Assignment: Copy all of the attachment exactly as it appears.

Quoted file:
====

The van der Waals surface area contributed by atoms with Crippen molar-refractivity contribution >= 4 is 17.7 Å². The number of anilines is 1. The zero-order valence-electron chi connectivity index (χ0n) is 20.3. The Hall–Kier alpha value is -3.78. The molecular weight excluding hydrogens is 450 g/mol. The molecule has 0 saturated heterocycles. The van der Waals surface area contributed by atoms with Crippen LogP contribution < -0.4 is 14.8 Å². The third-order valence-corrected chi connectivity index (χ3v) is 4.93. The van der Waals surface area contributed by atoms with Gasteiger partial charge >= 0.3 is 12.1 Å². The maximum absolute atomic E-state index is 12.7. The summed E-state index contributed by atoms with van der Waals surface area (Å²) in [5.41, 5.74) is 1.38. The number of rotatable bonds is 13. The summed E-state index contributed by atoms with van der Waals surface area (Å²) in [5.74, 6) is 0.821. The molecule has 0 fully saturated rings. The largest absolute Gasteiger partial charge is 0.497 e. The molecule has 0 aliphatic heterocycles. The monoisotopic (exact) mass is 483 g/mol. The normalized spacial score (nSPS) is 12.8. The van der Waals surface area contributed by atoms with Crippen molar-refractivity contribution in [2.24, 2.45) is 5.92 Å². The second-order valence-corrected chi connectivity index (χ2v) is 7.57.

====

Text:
The van der Waals surface area contributed by atoms with Crippen molar-refractivity contribution >= 4 is 17.7 Å². The number of anilines is 1. The zero-order valence-electron chi connectivity index (χ0n) is 20.3. The Hall–Kier alpha value is -3.78. The molecular weight excluding hydrogens is 450 g/mol. The molecule has 0 saturated heterocycles. The van der Waals surface area contributed by atoms with Crippen LogP contribution < -0.4 is 14.8 Å². The third-order valence-corrected chi connectivity index (χ3v) is 4.93. The van der Waals surface area contributed by atoms with Gasteiger partial charge >= 0.3 is 12.1 Å². The maximum absolute atomic E-state index is 12.7. The summed E-state index contributed by atoms with van der Waals surface area (Å²) in [5.41, 5.74) is 1.38. The number of rotatable bonds is 13. The summed E-state index contributed by atoms with van der Waals surface area (Å²) in [5.74, 6) is 0.821. The molecule has 0 fully saturated rings. The largest absolute Gasteiger partial charge is 0.497 e. The molecule has 0 aliphatic heterocycles. The monoisotopic (exact) mass is 483 g/mol. The normalized spacial score (nSPS) is 12.8. The van der Waals surface area contributed by atoms with Crippen molar-refractivity contribution in [2.24, 2.45) is 5.92 Å². The second-order valence-corrected chi connectivity index (χ2v) is 7.57.